A NEW APPROACH IN AN AGE OLD BUSINESS+44 (0) 1926 691 141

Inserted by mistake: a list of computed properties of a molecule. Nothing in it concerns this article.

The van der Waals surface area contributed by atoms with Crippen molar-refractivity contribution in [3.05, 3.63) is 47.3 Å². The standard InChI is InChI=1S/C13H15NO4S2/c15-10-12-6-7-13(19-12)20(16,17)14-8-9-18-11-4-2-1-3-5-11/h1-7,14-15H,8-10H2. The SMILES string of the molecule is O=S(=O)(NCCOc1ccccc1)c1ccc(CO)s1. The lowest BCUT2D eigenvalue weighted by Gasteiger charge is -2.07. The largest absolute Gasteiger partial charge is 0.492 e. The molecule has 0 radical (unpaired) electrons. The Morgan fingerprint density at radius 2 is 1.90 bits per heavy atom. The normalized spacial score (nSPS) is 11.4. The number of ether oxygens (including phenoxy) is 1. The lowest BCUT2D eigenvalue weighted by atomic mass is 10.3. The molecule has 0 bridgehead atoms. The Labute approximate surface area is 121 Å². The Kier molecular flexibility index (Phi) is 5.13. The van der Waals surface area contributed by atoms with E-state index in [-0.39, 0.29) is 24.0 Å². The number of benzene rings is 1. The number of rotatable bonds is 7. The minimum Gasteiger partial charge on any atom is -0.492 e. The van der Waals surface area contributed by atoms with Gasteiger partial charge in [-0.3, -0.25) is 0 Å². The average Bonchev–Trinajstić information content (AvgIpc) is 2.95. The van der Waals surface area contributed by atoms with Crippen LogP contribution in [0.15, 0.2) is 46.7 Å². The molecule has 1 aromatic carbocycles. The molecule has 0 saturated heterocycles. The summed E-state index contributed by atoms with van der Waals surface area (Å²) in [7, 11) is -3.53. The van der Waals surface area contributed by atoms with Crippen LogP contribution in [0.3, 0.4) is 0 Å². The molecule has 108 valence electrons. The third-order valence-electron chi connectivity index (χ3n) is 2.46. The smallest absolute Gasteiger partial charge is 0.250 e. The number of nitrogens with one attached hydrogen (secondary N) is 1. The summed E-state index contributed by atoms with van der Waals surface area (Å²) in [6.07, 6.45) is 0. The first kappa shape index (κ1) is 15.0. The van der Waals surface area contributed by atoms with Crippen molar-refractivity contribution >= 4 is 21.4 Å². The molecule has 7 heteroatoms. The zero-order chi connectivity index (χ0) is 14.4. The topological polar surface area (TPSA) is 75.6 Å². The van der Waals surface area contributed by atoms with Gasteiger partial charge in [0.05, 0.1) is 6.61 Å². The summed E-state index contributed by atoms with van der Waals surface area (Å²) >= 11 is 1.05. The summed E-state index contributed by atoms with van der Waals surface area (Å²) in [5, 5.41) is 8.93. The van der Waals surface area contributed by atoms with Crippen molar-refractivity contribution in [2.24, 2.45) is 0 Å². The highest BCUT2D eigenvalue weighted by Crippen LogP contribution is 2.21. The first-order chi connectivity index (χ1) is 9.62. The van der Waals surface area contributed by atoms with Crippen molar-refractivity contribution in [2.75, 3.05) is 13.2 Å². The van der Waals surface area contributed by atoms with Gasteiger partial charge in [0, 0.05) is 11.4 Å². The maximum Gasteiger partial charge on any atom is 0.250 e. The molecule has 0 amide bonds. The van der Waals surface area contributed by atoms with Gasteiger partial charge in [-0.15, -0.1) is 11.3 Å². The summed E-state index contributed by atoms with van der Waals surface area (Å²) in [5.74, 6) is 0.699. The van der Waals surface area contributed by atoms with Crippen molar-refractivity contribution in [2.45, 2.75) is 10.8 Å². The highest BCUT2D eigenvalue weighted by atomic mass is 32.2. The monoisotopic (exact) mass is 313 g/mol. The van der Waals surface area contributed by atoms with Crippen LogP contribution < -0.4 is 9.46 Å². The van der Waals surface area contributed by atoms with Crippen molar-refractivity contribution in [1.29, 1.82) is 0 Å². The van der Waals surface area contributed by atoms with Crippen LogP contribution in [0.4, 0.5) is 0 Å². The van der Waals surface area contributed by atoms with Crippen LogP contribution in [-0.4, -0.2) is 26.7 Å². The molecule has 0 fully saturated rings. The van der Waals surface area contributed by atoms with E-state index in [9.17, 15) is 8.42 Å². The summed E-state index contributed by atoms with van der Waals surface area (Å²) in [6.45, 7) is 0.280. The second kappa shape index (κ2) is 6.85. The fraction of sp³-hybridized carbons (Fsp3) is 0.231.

Impeccably maintained, matching numbers, UK-supplied and showing 24,150 miles on the odometer The history file contains the Heritage Certificate, build records, and previous ownership history Invoices amount to some £40,000 since 2002 with recent works by Aston specialists Davron Subtle upgrades include electronic ignition, Vantage exhausts and a new air conditioning unit Restoration works include leather, wood facings, carpets, sills, suspension, brakes, valances and the jacking points Offered by a private vendor who has owned a variety of Aston Martins, including a DB6. One could describe the Aston Martin V8 Series 4, often titled 'Oscar India' (October Introduction in phonetics), as "the Mustang that went to Eton". The exterior, particularly the front, may have had a touch of Ford's Mustang about it but the interior was unmistakably Mayfair. The first Aston Martin in decades to combine sumptuous Connolly leather and polished Walnut facings, the interior of the Oscar India, launched in 1978, provided the driver with all of the comforts of the era and the grunt of the legendary Tadek Marek designed V8. Compared to the contemporary exotica on offer from Italy, Aston's V8 would cruise unassumingly, with only the burble and the occasional pop from the twin exhausts on the overrun alluding to the turn of speed available under the discreetly bulging bonnet. Few cars genuinely suit an automatic gearbox but the standard Aston V8 is a car that perfectly mates the 5.3 litre V8 to the Chrysler-derived 3-speed Torqueflite automatic gearbox. Gears change with barely a quiver and the kick-down can be executed without fuss. This, rather special, early V8 Oscar India was finished, according to the copy build sheets, in Blenheim Silver with dark blue leather in 1979 and delivered to a Mr D. H. Britt of Elwell & Brown Ltd of Dudley on the 2nd February 1980. Interestingly the car is fitted with the Aston V540 engine, one of the last variants fitted before the V580 became the standard for the model. On 1st May 1984, the car was sold to businessman Mr Fairhurst and registered to his home address Wingfield Castle, Suffolk. In 1987 Mr Fairhurst moved to the Isle of Man, registering the car there, which may account for the low indicated mileage. It returned to the mainland in 2001 in the care of its third owner a Mr Meade who subsequently arranged for the car to be sold to a Mr Joyce via Goodwood Green Classics Ltd. of London with a mileage of just 15,215. The Aston was restored by Marksdane Restoration Ltd. in 2003 and the colour was changed from the, rather bland, Blenheim Silver to the far more suitable Windsor Blue at that point and there are numerous invoices detailing the work carried out. The car was placed in storage from 2007 to 2013 and was later purchased by Mark Lloyd, the managing director of Marksdanes Restoration Ltd., to be used as his personal car after some recommissioning. When our vendor, an air traffic controller used to precision and order, saw the car he was particularly impressed and bought it from Mr Lloyd in 2014. Our vendor is a true Aston enthusiast and has owned half a dozen examples of the Marque, including a DB6, and undertook a programme of subtle upgrades to enhance the driving experience and preserve the car for future generations including twin Vantage exhausts, Harvey Bailey handling kit, electronic ignition and a new air conditioning unit, that is a great improvement on the rather asthmatic factory unit. The leather interior was refreshed, sound and heat insulation renewed and new boot carpets fitted. Structurally, attention was given to the sills, outriggers and jacking points and the brake servos were overhauled. A full list of works, complete with receipts, is contained in the generous history file. To conclude, we offer this car in a very good 'driver's' condition. Minor blemishes are limited to a little paint bridging at the bottom of the pillars, as is often seen on this model, and the inside corner on the left-hand petrol flap may require future attention. These blemishes are acknowledged by the vendor as only being rectified by a bare metal re-spray, an undertaking that is really not necessary for the foreseeable future and otherwise the coachwork and paint finish presents wonderfully. Offered to auction freshly MoTd, which it flew through naturally, with the delightfully low mileage of 24,150 miles.